Zhana Ivanova Ongoing Retrospective (Chapter 2)

22 January – 4 February 2016

Kunsthalle Basel, Switzerland


This is the second chapter of an ongoing project that upends the typical nature of the retrospective exhibition.

Not only is the Bulgarian performance artist Zhana Ivanova (b. 1977) at the beginning of her career (and not, as is usually the case with such shows, already renowned), but her exhibition is being staged chapter by chapter, over many years, creating a retrospective in reverse that only fully takes form over time. Whenever the artist believes that one of her new or older works “belongs” in her survey show, we begin planning how and when to stage it at Kunsthalle Basel.

This unusual project exposes the conventions of the retrospective and finds its foundations in the work of the artist herself, specializing as she does in performance-based pieces that reveal the unwritten but omnipresent rules, codes, and systems in society. After having inaugurated the first chapter in 2015, Kunsthalle Basel now presents chapter 2.

Here Ivanova restages her very first performance piece, Borrowed Splendour, from 2007, in which she forged what would become her signature use of acute observation, instructional scripts, and meticulous but open-ended procedures. The piece’s elements are sparse: a table with pre-set markings, some chairs, everyday items (ashtrays, cigarettes, drinking glasses) two performers cast as “instructors”, and a new set of three volunteers for each twenty-minute staging.

And while it might appear to be a theater piece of sorts, it is better understood as a conceptual artwork in which Ivanova’s construction of an artificially induced situation makes gender and power dynamics visible. These “public demonstrations,” as she calls them, aim to bring forward the processes that lead to the production and interpretation of meaning. Thus, besides representing human behavior, Ivanova is also interested in producing it, and in so doing, uncovering how we perceive the social signals shared among us every day.

“From now on, everything you have to do will be instructed as concretely as possible.”
So begins Instructor A, who then reads off a series of ordinary tasks for each of the three volunteers to follow, including walking toward the table, sitting in position, and crossing their legs. These participants—two men and one woman—never see or rehearse the script before, and thus they, like the audience, discover their actions together. Quickly the instructed tasks become loaded and socially over determined, including head tilting, deep breathing, and long gazes between participants—the kinds of gestures that convey 1irtation or uneasy encounters in which attraction, competitiveness, or anger between people are expressed through micro movements and body language.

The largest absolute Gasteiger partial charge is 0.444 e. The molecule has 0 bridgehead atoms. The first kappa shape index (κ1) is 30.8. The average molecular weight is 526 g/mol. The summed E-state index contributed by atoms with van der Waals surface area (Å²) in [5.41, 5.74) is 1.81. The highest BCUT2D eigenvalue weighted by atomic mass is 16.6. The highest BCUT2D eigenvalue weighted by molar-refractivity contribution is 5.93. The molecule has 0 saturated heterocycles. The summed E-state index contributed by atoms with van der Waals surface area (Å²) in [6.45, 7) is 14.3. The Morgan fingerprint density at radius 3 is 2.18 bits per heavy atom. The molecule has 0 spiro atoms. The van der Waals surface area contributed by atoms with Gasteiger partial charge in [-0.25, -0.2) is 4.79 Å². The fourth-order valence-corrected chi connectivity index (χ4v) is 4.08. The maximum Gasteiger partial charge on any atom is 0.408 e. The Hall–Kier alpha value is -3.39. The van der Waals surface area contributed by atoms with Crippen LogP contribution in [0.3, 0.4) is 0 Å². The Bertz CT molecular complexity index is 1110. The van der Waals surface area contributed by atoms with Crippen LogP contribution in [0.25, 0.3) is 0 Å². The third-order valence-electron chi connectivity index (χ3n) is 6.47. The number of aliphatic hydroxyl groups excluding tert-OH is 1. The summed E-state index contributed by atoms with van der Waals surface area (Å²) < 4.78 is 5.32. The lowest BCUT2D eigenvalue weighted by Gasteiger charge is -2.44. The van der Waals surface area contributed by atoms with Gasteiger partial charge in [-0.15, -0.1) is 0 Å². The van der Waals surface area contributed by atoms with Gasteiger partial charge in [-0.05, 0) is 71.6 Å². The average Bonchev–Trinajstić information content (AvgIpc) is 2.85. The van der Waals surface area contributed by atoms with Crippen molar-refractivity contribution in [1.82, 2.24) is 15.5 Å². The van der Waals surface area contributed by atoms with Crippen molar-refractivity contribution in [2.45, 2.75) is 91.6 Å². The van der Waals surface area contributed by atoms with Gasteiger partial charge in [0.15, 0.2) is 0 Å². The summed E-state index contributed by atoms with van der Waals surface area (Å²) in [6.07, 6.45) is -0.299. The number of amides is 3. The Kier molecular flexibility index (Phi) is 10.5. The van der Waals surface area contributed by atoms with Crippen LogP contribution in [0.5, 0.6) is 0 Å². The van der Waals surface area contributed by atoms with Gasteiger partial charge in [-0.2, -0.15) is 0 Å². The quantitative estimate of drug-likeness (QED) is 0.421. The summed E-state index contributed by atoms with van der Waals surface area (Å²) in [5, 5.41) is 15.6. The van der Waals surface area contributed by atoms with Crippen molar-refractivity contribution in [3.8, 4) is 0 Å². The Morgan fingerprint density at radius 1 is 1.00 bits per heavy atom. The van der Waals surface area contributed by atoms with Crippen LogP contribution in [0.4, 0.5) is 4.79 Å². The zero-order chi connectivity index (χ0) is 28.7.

“Think violent thoughts” another directive from the instructor announces. The person on stage responds, either thinking such thoughts or enacting what he believes some- one thinking “violent thoughts” might look like, or simply refusing to think such thoughts at all (we might never know). The volunteers’ individual interpretations of their stage personae and the ways in which those personae reproduce conventional behavioral models and gender clichés are as much a part of the intrigue as the directed instructions they hear.

Like much of the artist’s work, Borrowed Splendour is informed by the artist’s
study of linguistics and her initial career as a translator for the police. So too does the formal language of cinema sits in the background of several of Ivanova’s works.

From utilizing principles of cinematic mise- en-scène, applying editing techniques
to staging, or modeling scripts on scenes from popular movies, Borrowed Splendour borrows many of its gestures from a bar scene in Jean-Luc Godard’s film Bande à Part. But unlike a classic movie, Borrowed Splendour intentionally resists climax, resolution, or closure. It hinges on the conjunction of determinacy (extremely concrete instructions) and uncertainty (the enigma of how people will understand what is addressed to them).

Just as in life, the particularities of individuals, their reactions, and the way in which they follow or resist instructions are counterpoints to a world in which some things are highly ordered and others are entirely beyond our control. It is a world where mastery of circumstance is 1eeting, and where splendor is always only merely borrowed.